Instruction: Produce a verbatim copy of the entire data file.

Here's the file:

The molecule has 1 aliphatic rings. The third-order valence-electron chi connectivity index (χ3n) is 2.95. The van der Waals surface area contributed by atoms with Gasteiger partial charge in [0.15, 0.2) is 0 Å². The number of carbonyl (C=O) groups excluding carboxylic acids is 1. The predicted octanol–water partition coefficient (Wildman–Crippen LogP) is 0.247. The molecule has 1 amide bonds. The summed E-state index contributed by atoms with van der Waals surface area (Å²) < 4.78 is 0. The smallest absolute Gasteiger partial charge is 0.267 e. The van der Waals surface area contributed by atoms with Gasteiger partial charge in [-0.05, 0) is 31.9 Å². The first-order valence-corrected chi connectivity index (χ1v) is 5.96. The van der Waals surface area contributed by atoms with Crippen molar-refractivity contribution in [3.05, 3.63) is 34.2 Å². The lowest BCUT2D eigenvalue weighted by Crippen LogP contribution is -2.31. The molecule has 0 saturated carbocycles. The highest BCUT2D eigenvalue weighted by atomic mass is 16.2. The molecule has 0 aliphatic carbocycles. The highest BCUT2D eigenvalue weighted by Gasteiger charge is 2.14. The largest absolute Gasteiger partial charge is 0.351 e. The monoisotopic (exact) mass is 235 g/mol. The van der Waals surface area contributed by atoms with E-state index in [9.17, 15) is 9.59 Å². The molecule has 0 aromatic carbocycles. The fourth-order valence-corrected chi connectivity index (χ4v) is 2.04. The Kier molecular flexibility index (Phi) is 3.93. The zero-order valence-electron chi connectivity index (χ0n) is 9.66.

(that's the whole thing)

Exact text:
The molecule has 1 aliphatic rings. The third-order valence-electron chi connectivity index (χ3n) is 2.95. The van der Waals surface area contributed by atoms with Gasteiger partial charge in [0.15, 0.2) is 0 Å². The number of carbonyl (C=O) groups excluding carboxylic acids is 1. The predicted octanol–water partition coefficient (Wildman–Crippen LogP) is 0.247. The molecule has 1 amide bonds. The summed E-state index contributed by atoms with van der Waals surface area (Å²) < 4.78 is 0. The smallest absolute Gasteiger partial charge is 0.267 e. The van der Waals surface area contributed by atoms with Gasteiger partial charge in [-0.05, 0) is 31.9 Å². The first-order valence-corrected chi connectivity index (χ1v) is 5.96. The van der Waals surface area contributed by atoms with Crippen molar-refractivity contribution in [3.05, 3.63) is 34.2 Å². The lowest BCUT2D eigenvalue weighted by Crippen LogP contribution is -2.31. The molecule has 0 saturated carbocycles. The highest BCUT2D eigenvalue weighted by atomic mass is 16.2. The molecule has 0 aliphatic carbocycles. The highest BCUT2D eigenvalue weighted by Gasteiger charge is 2.14. The largest absolute Gasteiger partial charge is 0.351 e. The monoisotopic (exact) mass is 235 g/mol. The van der Waals surface area contributed by atoms with E-state index in [9.17, 15) is 9.59 Å². The molecule has 0 aromatic carbocycles. The fourth-order valence-corrected chi connectivity index (χ4v) is 2.04. The Kier molecular flexibility index (Phi) is 3.93. The zero-order valence-electron chi connectivity index (χ0n) is 9.66.